Niagara Falls (Canadian side)

Favourite song:

“Weight in Gold” – Gallant

Favourite book:

We Were Liars – E. Lockhart

Favourite work of art:

The Water Lilies series by Claude Monet

5 things you couldn’t live without:

Music, friends, family, books, and chocolate

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4 Comments

  1. Melissa

    Thank you so much for sharing your story! I am now 36 years old and have had misophonia and misokinesia since I was about 11 years old also. I can relate to when I was in school, as I could not stand the sight nor sound of everyone eating around me at school. So, I use to skip school a lot and never ate with the other kids. I, of course, still can’t eat around people and have to wear ear plugs all day long. It helps a some. I am happy that your mom seems to be sympathetic and allows you to eat by yourself. I never told anyone growing up and thought that everyone would laugh at me and just do more things on purpose knowing that it bothered me. It’s odd, but I still feel that people around me are doing it intentionally, though I don’t think they truly are, it’s just a feeling I get. Unfortunately it seems as though it only gets worse as I get older. New sounds and movements add on all the time, so I am looking forward to the research they are doing and pray they come up some forms of treatment. It’s a little comforting to know that we are not alone and that their are others who understand our suffering. So, thank you again for sharing your story!

    Reply
  2. Mehar

    Thanks so much, it’s amazing how you shared you’re story. I’m about a year older than you and I figured out I suffered from misophonia a couple of months ago too. Thanks for sharing your story, and actually, thanks for the life hack! 😉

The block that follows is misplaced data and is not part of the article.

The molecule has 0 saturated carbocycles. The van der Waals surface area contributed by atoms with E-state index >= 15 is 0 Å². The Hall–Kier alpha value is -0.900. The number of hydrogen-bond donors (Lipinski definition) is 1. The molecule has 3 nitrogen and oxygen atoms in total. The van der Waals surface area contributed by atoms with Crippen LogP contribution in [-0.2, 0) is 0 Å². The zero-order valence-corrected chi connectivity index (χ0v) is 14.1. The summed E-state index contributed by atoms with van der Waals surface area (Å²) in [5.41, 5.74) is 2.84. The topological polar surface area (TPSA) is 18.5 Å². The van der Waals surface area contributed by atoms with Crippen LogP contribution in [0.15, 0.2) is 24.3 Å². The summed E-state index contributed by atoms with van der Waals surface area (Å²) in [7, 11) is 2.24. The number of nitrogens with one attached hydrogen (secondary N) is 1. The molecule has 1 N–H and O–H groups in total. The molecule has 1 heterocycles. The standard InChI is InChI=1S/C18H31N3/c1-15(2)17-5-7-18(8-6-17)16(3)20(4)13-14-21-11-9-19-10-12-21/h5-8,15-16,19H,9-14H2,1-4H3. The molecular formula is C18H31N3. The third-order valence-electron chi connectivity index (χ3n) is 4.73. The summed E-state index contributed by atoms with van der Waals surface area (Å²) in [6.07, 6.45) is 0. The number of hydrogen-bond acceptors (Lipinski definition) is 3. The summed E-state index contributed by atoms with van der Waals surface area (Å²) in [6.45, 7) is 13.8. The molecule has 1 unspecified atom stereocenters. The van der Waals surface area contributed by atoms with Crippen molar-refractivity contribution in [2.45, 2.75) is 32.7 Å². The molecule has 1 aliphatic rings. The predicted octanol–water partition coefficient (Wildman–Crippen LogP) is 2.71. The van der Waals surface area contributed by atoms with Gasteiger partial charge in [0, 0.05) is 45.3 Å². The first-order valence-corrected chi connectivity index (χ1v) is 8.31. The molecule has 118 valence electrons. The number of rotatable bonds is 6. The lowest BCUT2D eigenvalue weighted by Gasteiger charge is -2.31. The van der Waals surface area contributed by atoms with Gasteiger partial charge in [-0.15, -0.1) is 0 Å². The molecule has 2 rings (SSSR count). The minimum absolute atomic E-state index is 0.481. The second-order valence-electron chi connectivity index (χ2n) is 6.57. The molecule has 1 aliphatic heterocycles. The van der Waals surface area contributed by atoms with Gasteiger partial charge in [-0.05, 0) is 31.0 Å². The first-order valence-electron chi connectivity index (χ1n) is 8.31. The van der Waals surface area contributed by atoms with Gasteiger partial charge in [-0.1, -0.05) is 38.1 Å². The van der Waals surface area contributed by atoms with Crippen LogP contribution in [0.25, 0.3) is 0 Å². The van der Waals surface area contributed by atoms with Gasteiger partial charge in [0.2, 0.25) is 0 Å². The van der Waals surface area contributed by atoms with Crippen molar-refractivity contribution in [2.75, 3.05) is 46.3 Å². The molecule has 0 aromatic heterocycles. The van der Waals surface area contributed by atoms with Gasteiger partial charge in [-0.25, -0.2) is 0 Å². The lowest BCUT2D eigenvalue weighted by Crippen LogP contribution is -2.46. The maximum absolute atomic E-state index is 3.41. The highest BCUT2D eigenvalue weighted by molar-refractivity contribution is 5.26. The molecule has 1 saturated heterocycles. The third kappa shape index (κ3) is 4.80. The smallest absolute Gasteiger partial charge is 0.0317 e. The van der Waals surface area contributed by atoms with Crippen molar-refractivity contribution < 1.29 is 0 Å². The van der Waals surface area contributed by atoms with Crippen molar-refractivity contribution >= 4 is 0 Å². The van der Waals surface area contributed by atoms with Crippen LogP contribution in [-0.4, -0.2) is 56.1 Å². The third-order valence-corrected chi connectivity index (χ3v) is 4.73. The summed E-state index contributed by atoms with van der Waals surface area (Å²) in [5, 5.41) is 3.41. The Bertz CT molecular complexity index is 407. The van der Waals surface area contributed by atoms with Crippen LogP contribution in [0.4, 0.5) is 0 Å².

Reply
  3. Connie

    I’m 32 and noticed when I was younger to do homework or anything had to be in complete silence! My misophonia has gotten worse and worse lately to the point last night my husband woke me up from a dead sleep because he was biting down And swallowing at the same time! It enrages me to be around people when they eat and I hate this it is causing issues w my family and my husband and I! They keep saying u need to get help for this! I really need some sort of advice or help!!! This is driving me insane!

    Reply
  4. gino

    my only trigger is dog barks I always remember that it use to annoy me. then there was a dog that barked all day. I abused the family and in the end I couldn’t handle its bark even for a minute. they got rid of the dog but I think the seed was planted there. when I found another place there was another dog that barked all night I left that place because of it. I ended up with depression not from barking but in the last 6 yrs I think the fear of hearing dog barks is making me anxious and when they do bark, first it makes me angry then sad.another time a dog would jump up on the gate of his owners and hang on and bark a high intense bark I was going through depression and it all got to me and I had my first panic attack.I though I was going loopy.so in my opinion that dog was the root of all my problems no other dog botherd me when my little dog bark didn’t bother me a bit.or when I’m out somewhere and dogs bark it’s tolerable it just when it’s in the vicinity of where I’m living so I’m wondering if there are people like me out there I’m sure there is.

    Reply